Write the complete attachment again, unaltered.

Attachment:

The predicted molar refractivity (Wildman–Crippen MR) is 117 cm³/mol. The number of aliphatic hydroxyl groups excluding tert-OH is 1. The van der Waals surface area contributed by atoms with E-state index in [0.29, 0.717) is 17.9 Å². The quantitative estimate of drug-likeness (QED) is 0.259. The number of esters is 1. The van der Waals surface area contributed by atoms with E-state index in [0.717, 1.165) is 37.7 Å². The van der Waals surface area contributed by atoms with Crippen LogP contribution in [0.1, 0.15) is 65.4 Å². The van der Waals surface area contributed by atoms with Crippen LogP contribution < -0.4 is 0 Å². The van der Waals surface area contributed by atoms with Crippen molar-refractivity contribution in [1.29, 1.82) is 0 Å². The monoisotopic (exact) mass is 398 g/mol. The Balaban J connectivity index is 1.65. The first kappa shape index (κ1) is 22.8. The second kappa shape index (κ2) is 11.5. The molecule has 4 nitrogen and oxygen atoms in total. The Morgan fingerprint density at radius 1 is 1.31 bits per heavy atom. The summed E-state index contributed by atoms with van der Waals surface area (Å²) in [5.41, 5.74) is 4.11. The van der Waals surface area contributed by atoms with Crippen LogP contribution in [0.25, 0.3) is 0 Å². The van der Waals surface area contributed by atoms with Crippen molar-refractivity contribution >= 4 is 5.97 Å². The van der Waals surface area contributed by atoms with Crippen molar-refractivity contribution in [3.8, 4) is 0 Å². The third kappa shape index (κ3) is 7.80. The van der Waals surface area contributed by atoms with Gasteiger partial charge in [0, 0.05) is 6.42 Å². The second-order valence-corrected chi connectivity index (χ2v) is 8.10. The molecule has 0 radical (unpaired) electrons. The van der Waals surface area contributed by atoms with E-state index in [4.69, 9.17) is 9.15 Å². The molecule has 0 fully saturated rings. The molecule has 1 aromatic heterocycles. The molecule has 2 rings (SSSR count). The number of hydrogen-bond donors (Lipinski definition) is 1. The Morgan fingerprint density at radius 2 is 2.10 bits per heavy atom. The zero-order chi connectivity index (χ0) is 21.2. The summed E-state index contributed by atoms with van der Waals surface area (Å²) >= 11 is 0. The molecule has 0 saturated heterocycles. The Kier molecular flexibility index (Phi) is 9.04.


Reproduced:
The predicted molar refractivity (Wildman–Crippen MR) is 117 cm³/mol. The number of aliphatic hydroxyl groups excluding tert-OH is 1. The van der Waals surface area contributed by atoms with E-state index in [0.29, 0.717) is 17.9 Å². The quantitative estimate of drug-likeness (QED) is 0.259. The number of esters is 1. The van der Waals surface area contributed by atoms with E-state index in [0.717, 1.165) is 37.7 Å². The van der Waals surface area contributed by atoms with Crippen LogP contribution in [0.1, 0.15) is 65.4 Å². The van der Waals surface area contributed by atoms with Crippen LogP contribution < -0.4 is 0 Å². The van der Waals surface area contributed by atoms with Crippen molar-refractivity contribution in [1.29, 1.82) is 0 Å². The monoisotopic (exact) mass is 398 g/mol. The Balaban J connectivity index is 1.65. The first kappa shape index (κ1) is 22.8. The second kappa shape index (κ2) is 11.5. The molecule has 4 nitrogen and oxygen atoms in total. The Morgan fingerprint density at radius 1 is 1.31 bits per heavy atom. The summed E-state index contributed by atoms with van der Waals surface area (Å²) in [5.41, 5.74) is 4.11. The van der Waals surface area contributed by atoms with Crippen LogP contribution in [0.25, 0.3) is 0 Å². The van der Waals surface area contributed by atoms with Crippen molar-refractivity contribution >= 4 is 5.97 Å². The van der Waals surface area contributed by atoms with Crippen molar-refractivity contribution in [3.8, 4) is 0 Å². The third kappa shape index (κ3) is 7.80. The van der Waals surface area contributed by atoms with Gasteiger partial charge in [0, 0.05) is 6.42 Å². The second-order valence-corrected chi connectivity index (χ2v) is 8.10. The molecule has 0 radical (unpaired) electrons. The van der Waals surface area contributed by atoms with E-state index in [4.69, 9.17) is 9.15 Å². The molecule has 0 fully saturated rings. The molecule has 1 aromatic heterocycles. The molecule has 2 rings (SSSR count). The number of hydrogen-bond donors (Lipinski definition) is 1. The Morgan fingerprint density at radius 2 is 2.10 bits per heavy atom. The zero-order chi connectivity index (χ0) is 21.2. The summed E-state index contributed by atoms with van der Waals surface area (Å²) >= 11 is 0. The molecule has 0 saturated heterocycles. The Kier molecular flexibility index (Phi) is 9.04.